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Georgia: Are the Police Backsliding?

A drug policy protest in Tbilisi in December 2016. The reform of Georgia’s law-enforcement apparatus was once the pride of the country, but a series of high-profile incidents of alleged police misconduct have highlighted concerns that progress is stalling and public mistrust of the police is growing. (Photo: Giorgi Lomsadze)

The reform of Georgia’s law-enforcement apparatus was once the pride of the country and still serves as a model for the rest of the former Soviet space. But a series of high-profile incidents of alleged police misconduct have highlighted concerns that progress is stalling and public mistrust of the police is growing.
 
Two of the most recent controversies were the arrest in early June of a rap duo, collectively known as Birzha Mafia, on questionable drug-possession charges and the scandalous abduction, in May, of Azerbaijani journalist Afgan Mukhtarli.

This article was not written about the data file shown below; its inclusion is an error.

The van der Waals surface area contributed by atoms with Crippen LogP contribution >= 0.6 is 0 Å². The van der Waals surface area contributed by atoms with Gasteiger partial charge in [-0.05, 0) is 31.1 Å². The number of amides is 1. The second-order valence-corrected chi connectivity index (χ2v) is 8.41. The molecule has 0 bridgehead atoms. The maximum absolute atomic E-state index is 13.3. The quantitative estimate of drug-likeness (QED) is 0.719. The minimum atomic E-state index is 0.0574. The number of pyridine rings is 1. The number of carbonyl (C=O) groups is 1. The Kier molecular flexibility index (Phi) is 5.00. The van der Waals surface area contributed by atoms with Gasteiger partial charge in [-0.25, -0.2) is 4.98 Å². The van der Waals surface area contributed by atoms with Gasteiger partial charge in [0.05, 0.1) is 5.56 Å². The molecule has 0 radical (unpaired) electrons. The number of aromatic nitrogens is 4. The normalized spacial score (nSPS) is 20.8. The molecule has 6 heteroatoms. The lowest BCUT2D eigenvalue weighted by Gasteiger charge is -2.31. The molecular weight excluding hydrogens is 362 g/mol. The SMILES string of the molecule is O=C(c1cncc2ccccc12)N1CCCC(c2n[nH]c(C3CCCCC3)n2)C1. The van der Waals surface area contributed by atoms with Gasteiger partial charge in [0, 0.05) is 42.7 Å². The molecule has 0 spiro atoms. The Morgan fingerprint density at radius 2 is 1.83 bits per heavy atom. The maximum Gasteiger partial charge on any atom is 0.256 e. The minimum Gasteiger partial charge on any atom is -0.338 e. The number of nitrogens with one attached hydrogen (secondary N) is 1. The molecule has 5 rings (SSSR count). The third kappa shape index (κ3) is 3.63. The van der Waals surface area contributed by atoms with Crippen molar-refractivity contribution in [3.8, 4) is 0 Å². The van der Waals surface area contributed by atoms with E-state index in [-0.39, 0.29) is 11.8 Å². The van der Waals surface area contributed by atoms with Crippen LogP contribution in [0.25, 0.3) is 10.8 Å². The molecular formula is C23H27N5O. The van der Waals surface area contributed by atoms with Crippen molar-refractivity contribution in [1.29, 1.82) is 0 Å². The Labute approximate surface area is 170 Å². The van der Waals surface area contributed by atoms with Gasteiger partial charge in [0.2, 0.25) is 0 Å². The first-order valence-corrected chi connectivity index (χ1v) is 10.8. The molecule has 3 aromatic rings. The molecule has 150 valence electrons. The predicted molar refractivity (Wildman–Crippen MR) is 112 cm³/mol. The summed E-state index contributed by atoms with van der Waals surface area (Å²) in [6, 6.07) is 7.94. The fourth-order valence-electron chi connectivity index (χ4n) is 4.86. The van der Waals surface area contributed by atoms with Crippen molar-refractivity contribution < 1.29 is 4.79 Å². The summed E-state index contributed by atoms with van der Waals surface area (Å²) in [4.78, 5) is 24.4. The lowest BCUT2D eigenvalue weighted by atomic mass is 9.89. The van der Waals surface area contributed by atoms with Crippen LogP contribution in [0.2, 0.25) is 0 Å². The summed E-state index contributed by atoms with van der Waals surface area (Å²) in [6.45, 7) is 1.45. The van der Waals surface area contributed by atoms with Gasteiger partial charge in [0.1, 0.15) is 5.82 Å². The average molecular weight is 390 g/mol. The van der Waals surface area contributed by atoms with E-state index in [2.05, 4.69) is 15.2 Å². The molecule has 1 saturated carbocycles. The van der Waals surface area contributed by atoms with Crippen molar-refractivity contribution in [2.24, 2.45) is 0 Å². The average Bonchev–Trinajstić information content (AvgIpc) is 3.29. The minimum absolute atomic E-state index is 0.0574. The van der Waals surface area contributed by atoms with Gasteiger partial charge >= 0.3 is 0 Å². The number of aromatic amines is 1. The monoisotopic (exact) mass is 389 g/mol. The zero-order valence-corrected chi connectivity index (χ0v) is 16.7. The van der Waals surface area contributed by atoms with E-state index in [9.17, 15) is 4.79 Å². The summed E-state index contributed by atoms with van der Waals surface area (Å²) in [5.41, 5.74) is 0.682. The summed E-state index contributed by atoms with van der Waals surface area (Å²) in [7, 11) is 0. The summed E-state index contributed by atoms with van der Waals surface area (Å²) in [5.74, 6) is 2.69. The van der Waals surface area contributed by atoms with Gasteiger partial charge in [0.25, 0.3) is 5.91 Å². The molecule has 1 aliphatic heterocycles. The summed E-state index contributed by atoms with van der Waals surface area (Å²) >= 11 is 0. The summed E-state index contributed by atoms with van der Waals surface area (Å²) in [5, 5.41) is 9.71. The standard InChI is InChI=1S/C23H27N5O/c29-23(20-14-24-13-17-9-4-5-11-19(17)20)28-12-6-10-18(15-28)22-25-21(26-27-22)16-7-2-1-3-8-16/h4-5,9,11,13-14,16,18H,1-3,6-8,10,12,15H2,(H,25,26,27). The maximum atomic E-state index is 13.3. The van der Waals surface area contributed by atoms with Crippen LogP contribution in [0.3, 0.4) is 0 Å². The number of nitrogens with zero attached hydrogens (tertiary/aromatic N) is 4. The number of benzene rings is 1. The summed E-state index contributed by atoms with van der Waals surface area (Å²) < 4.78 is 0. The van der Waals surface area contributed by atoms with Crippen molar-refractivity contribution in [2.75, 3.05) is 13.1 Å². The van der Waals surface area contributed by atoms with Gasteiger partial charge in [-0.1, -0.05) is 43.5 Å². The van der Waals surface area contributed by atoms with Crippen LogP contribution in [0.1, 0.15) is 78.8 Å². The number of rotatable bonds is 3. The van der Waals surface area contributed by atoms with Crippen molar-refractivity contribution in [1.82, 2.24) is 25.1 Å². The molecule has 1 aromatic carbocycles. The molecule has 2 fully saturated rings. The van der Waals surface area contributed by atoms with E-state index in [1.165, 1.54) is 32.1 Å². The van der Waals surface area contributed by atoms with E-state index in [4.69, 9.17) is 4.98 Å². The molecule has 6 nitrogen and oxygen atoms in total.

But even before these incidents, opinion polls were showing a decline in public confidence in the law-enforcement system. According to surveys, 60 percent of Georgians approved of the police’s performance in November 2013, but that number had dipped to 38 percent by April of this year.
 

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Giorgi Lomsadze is a freelance journalist and a frequent contributor to EurasiaNet.org's Tamada Tales blog.

Georgia: Are the Police Backsliding?

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